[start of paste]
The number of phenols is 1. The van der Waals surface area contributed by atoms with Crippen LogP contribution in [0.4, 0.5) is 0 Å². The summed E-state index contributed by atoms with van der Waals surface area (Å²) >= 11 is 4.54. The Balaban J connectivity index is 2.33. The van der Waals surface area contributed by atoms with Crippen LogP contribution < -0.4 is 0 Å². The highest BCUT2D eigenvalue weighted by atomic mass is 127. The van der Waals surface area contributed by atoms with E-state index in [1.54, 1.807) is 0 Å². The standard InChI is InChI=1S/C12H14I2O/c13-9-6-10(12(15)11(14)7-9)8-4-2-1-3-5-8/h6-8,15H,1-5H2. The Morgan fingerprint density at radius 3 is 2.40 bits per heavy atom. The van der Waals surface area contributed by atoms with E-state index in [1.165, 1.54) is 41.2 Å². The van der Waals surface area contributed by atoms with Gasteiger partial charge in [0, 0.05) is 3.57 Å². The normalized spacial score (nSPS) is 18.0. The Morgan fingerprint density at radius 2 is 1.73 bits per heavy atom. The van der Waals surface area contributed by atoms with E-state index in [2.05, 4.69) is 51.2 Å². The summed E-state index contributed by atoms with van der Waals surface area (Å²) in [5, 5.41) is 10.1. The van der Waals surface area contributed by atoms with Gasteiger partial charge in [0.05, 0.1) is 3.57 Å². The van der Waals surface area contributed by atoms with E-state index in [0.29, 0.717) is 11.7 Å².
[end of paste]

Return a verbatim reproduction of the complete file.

The number of phenols is 1. The van der Waals surface area contributed by atoms with Crippen LogP contribution in [0.4, 0.5) is 0 Å². The summed E-state index contributed by atoms with van der Waals surface area (Å²) >= 11 is 4.54. The Balaban J connectivity index is 2.33. The van der Waals surface area contributed by atoms with Crippen LogP contribution < -0.4 is 0 Å². The highest BCUT2D eigenvalue weighted by atomic mass is 127. The van der Waals surface area contributed by atoms with E-state index in [1.54, 1.807) is 0 Å². The standard InChI is InChI=1S/C12H14I2O/c13-9-6-10(12(15)11(14)7-9)8-4-2-1-3-5-8/h6-8,15H,1-5H2. The Morgan fingerprint density at radius 3 is 2.40 bits per heavy atom. The van der Waals surface area contributed by atoms with E-state index in [1.165, 1.54) is 41.2 Å². The van der Waals surface area contributed by atoms with Gasteiger partial charge in [0, 0.05) is 3.57 Å². The normalized spacial score (nSPS) is 18.0. The Morgan fingerprint density at radius 2 is 1.73 bits per heavy atom. The van der Waals surface area contributed by atoms with E-state index in [2.05, 4.69) is 51.2 Å². The summed E-state index contributed by atoms with van der Waals surface area (Å²) in [5, 5.41) is 10.1. The van der Waals surface area contributed by atoms with Gasteiger partial charge in [0.05, 0.1) is 3.57 Å². The van der Waals surface area contributed by atoms with E-state index in [0.29, 0.717) is 11.7 Å².